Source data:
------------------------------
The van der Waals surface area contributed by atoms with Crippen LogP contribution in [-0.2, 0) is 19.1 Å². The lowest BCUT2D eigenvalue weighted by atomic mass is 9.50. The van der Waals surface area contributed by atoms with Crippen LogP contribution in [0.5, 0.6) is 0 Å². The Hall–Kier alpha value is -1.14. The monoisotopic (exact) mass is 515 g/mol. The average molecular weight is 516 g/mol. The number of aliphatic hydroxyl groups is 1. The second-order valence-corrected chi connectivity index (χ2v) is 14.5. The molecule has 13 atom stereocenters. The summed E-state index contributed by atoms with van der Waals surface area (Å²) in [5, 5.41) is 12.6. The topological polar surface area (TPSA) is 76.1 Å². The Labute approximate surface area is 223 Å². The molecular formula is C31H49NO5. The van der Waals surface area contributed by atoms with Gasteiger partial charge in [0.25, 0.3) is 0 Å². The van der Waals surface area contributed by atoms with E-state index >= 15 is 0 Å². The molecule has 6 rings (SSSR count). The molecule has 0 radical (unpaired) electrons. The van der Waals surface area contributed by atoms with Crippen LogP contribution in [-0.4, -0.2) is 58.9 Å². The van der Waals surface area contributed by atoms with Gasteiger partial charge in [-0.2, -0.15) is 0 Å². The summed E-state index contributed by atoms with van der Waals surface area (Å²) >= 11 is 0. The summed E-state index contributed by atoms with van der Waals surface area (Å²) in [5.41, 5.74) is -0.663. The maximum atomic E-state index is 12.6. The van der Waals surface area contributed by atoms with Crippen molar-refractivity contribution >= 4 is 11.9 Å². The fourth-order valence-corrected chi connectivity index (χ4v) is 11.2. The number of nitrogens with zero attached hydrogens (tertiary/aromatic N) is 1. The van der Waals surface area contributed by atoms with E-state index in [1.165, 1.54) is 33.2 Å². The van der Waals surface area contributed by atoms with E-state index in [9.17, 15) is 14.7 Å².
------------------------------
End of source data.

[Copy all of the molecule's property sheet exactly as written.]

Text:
The van der Waals surface area contributed by atoms with Crippen LogP contribution in [-0.2, 0) is 19.1 Å². The lowest BCUT2D eigenvalue weighted by atomic mass is 9.50. The van der Waals surface area contributed by atoms with Crippen LogP contribution in [0.5, 0.6) is 0 Å². The Hall–Kier alpha value is -1.14. The monoisotopic (exact) mass is 515 g/mol. The average molecular weight is 516 g/mol. The number of aliphatic hydroxyl groups is 1. The second-order valence-corrected chi connectivity index (χ2v) is 14.5. The molecule has 13 atom stereocenters. The summed E-state index contributed by atoms with van der Waals surface area (Å²) in [5, 5.41) is 12.6. The topological polar surface area (TPSA) is 76.1 Å². The Labute approximate surface area is 223 Å². The molecular formula is C31H49NO5. The van der Waals surface area contributed by atoms with Gasteiger partial charge in [0.25, 0.3) is 0 Å². The van der Waals surface area contributed by atoms with E-state index >= 15 is 0 Å². The molecule has 6 rings (SSSR count). The molecule has 0 radical (unpaired) electrons. The van der Waals surface area contributed by atoms with Crippen LogP contribution in [-0.4, -0.2) is 58.9 Å². The van der Waals surface area contributed by atoms with Gasteiger partial charge in [-0.2, -0.15) is 0 Å². The summed E-state index contributed by atoms with van der Waals surface area (Å²) >= 11 is 0. The summed E-state index contributed by atoms with van der Waals surface area (Å²) in [5.41, 5.74) is -0.663. The maximum atomic E-state index is 12.6. The van der Waals surface area contributed by atoms with Crippen molar-refractivity contribution >= 4 is 11.9 Å². The fourth-order valence-corrected chi connectivity index (χ4v) is 11.2. The number of nitrogens with zero attached hydrogens (tertiary/aromatic N) is 1. The van der Waals surface area contributed by atoms with E-state index in [1.165, 1.54) is 33.2 Å². The van der Waals surface area contributed by atoms with E-state index in [9.17, 15) is 14.7 Å².